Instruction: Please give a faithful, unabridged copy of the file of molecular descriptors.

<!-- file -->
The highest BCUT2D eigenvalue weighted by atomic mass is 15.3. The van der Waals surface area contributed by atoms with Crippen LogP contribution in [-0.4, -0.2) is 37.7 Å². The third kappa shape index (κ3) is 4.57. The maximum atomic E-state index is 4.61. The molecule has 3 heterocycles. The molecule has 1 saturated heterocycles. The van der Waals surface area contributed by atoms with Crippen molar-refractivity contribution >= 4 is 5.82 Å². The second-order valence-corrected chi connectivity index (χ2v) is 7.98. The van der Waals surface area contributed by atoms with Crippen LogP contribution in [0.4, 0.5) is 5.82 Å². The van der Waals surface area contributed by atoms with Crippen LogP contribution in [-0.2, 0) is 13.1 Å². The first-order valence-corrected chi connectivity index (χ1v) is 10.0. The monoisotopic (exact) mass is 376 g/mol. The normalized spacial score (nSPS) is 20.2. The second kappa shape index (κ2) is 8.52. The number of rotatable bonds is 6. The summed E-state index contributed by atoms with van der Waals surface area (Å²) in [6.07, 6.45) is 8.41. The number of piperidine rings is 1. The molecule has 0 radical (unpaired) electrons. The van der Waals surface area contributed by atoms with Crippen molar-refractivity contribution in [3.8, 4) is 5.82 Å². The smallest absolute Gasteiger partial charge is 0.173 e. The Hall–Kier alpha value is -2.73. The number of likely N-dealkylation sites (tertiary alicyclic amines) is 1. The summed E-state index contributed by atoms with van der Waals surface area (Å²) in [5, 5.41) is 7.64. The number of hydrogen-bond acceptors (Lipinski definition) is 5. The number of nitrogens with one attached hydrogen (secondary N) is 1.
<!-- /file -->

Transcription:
The highest BCUT2D eigenvalue weighted by atomic mass is 15.3. The van der Waals surface area contributed by atoms with Crippen LogP contribution in [-0.4, -0.2) is 37.7 Å². The third kappa shape index (κ3) is 4.57. The maximum atomic E-state index is 4.61. The molecule has 3 heterocycles. The molecule has 1 saturated heterocycles. The van der Waals surface area contributed by atoms with Crippen molar-refractivity contribution >= 4 is 5.82 Å². The second-order valence-corrected chi connectivity index (χ2v) is 7.98. The van der Waals surface area contributed by atoms with Crippen LogP contribution in [0.4, 0.5) is 5.82 Å². The van der Waals surface area contributed by atoms with Crippen LogP contribution in [-0.2, 0) is 13.1 Å². The first-order valence-corrected chi connectivity index (χ1v) is 10.0. The monoisotopic (exact) mass is 376 g/mol. The normalized spacial score (nSPS) is 20.2. The second kappa shape index (κ2) is 8.52. The number of rotatable bonds is 6. The summed E-state index contributed by atoms with van der Waals surface area (Å²) in [6.07, 6.45) is 8.41. The number of piperidine rings is 1. The molecule has 0 radical (unpaired) electrons. The van der Waals surface area contributed by atoms with Crippen molar-refractivity contribution in [3.8, 4) is 5.82 Å². The smallest absolute Gasteiger partial charge is 0.173 e. The Hall–Kier alpha value is -2.73. The number of likely N-dealkylation sites (tertiary alicyclic amines) is 1. The summed E-state index contributed by atoms with van der Waals surface area (Å²) in [5, 5.41) is 7.64. The number of hydrogen-bond acceptors (Lipinski definition) is 5. The number of nitrogens with one attached hydrogen (secondary N) is 1.